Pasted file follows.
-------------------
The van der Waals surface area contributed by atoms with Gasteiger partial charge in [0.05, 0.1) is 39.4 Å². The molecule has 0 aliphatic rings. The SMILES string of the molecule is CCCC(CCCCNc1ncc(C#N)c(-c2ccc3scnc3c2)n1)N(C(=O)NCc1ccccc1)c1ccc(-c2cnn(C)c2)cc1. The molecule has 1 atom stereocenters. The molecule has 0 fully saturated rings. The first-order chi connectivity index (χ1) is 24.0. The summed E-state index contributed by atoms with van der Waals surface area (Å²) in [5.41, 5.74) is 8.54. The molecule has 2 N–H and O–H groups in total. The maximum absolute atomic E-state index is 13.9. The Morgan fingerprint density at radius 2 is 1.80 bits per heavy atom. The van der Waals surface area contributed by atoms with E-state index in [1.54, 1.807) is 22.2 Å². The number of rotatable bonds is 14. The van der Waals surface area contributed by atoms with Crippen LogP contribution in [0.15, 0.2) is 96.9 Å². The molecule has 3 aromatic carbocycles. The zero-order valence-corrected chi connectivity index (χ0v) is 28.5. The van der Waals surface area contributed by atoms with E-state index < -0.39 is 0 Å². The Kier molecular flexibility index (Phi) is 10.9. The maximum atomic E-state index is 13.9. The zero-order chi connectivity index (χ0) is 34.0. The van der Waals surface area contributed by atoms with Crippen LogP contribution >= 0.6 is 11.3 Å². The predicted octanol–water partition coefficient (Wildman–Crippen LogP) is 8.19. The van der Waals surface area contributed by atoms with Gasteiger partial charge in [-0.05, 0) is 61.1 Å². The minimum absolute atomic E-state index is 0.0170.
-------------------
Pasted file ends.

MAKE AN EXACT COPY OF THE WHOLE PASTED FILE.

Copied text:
The van der Waals surface area contributed by atoms with Gasteiger partial charge in [0.05, 0.1) is 39.4 Å². The molecule has 0 aliphatic rings. The SMILES string of the molecule is CCCC(CCCCNc1ncc(C#N)c(-c2ccc3scnc3c2)n1)N(C(=O)NCc1ccccc1)c1ccc(-c2cnn(C)c2)cc1. The molecule has 1 atom stereocenters. The molecule has 0 fully saturated rings. The first-order chi connectivity index (χ1) is 24.0. The summed E-state index contributed by atoms with van der Waals surface area (Å²) in [5.41, 5.74) is 8.54. The molecule has 2 N–H and O–H groups in total. The maximum absolute atomic E-state index is 13.9. The Morgan fingerprint density at radius 2 is 1.80 bits per heavy atom. The van der Waals surface area contributed by atoms with E-state index in [1.54, 1.807) is 22.2 Å². The number of rotatable bonds is 14. The van der Waals surface area contributed by atoms with Crippen LogP contribution in [0.15, 0.2) is 96.9 Å². The molecule has 3 aromatic carbocycles. The zero-order valence-corrected chi connectivity index (χ0v) is 28.5. The van der Waals surface area contributed by atoms with E-state index < -0.39 is 0 Å². The Kier molecular flexibility index (Phi) is 10.9. The maximum atomic E-state index is 13.9. The zero-order chi connectivity index (χ0) is 34.0. The van der Waals surface area contributed by atoms with Crippen LogP contribution >= 0.6 is 11.3 Å². The predicted octanol–water partition coefficient (Wildman–Crippen LogP) is 8.19. The van der Waals surface area contributed by atoms with Gasteiger partial charge in [-0.05, 0) is 61.1 Å². The minimum absolute atomic E-state index is 0.0170.